Only if they proved to me they’re benevolent. It’s the bad ones out there that bother me. In the movie Fire in the Sky, they came down and stuck goo in your mouth and needles in your eyes. Driving by the Toronto Zoo that same night, a cop stopped me. I said, “But, I live over there.” He said, “they’re shooting a movie at the Zoo”. I said, “are they using helicopters on the shoot?” He says, “no, why do you ask?” I said, “well, about two miles back I spent a half hour watching...” The cop put his hand on his gun and looked up toward the sky. (laughs) He was the only cop on the beat. I really didn’t want to turn back, but I had to. I was shitting myself though, because I’m perceptive to these things. And they’re obviously letting me see them. We never actually questioned anybody on the airplane about that funnel shaped thing resting on a cloud, but my wife saw it. It was conical, completely cornered at one end and rounded at the other. You couldn’t tell how far away it was, but it was massive.

I suppose you’ve seen that episode of Twilight Zone where William Shatner’s character sees the alien outside the aircraft?

I don’t get on a plane without looking for the gremlin on the wing.

(laughs) The advanced paycheck GODDO received for Pretty Bad Boys in ‘82 was used to finance a playboy-styled vacation to Egypt. You were known as Lawrence of Scarberia while there. Did Egypt live up to your expectations? Have you been back since?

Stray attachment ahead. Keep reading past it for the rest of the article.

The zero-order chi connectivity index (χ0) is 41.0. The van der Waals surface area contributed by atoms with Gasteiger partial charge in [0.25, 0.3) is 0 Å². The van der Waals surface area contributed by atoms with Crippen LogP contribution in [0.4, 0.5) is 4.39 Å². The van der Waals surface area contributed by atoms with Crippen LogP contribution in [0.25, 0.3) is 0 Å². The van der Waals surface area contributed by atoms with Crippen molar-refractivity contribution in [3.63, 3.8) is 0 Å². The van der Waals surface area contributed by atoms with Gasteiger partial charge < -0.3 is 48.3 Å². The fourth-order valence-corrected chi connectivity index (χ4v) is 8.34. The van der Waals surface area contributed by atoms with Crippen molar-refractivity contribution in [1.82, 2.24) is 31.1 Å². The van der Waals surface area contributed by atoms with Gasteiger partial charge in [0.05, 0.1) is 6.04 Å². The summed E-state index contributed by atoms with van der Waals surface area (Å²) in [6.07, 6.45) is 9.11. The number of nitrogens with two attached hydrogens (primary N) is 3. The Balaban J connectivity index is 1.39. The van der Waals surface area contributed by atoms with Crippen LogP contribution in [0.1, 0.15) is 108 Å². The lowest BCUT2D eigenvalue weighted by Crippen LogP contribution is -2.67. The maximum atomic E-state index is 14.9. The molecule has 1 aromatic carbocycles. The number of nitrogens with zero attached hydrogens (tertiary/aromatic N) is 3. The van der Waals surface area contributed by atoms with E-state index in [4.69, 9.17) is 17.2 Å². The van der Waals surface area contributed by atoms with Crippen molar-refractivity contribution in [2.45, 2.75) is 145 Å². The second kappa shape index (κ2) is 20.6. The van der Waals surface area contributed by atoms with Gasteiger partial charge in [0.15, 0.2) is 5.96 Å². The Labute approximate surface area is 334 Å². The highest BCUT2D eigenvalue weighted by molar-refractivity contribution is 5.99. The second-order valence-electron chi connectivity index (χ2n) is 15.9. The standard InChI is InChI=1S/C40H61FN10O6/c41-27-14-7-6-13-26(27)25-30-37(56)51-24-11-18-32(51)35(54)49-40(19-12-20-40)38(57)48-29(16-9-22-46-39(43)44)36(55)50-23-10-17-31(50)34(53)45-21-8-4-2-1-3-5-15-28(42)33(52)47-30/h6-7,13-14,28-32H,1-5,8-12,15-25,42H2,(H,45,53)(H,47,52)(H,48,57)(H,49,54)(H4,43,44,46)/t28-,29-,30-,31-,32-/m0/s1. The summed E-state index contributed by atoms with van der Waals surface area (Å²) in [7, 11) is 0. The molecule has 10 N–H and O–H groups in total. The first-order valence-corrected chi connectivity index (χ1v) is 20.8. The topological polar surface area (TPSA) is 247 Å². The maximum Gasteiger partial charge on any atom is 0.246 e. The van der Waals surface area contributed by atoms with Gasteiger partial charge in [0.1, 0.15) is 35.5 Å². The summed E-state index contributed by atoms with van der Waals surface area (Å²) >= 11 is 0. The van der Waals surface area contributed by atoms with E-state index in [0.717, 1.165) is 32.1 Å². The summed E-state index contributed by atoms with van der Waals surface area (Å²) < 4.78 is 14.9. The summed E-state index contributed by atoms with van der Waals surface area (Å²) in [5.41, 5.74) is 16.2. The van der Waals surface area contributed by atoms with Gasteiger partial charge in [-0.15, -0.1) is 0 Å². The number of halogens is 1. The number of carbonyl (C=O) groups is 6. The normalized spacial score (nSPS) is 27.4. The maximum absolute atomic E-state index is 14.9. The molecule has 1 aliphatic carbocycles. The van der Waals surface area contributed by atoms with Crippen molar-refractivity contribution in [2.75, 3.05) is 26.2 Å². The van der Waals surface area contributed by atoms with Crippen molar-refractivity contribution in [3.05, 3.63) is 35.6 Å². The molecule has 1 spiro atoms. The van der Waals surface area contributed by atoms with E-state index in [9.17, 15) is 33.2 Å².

Lawrence of Arabia is my all-time favourite film. I haven’t been back to Egypt, no. It’s very expensive to go there. I think the advance I got was $30,000, which was a lot of money for a young guy back then. I wanted to be an archaeologist when I was a kid, so I was excited to see the Coliseum, the Acropolis and the Pyramids. It was a wonderful month. And we went through thirty thousand dollars pretty fast. I remember being in Rome and contacting my manager for another ten grand. We were renting cars and being chauffered around everywhere, in total rock star decadence.

photo by Marko Shark

Tell me about the strange encounter you had with a wizened old man that somehow resulted in Nile, your first born child.

Everyone was hitting us up for money and this 4ft old man comes over and grabs us by the hand. There was police tape that said, “no unauthorized personnel beyond this point”, but he took us under the tape anyway and we found ourselves in a place with a 12ft Pharoah with a huge phallus and a pregnant-bellied Queen kneeling in front of him. The old guy took one of my wife’s hands and put it on the phallus and took one of my hands and put it on the pregnant belly. He said all this jibberish and then left. We stayed for a while taking pictures and stuff, wondering what it was all about and then later that night, I seduced my wife in my sleep. Just before I orgasmed, I awoke to find myself on top of her. I said, “did I just do what I think I did?” She said, “yea, you should stay asleep more often!” I still have the cassette tape of the old man’s incantations, but I’ve never had it translated. I don’t want to know what he was saying. Naming our first child Nile seemed appropriate, however I did check his head for 666 when he popped out.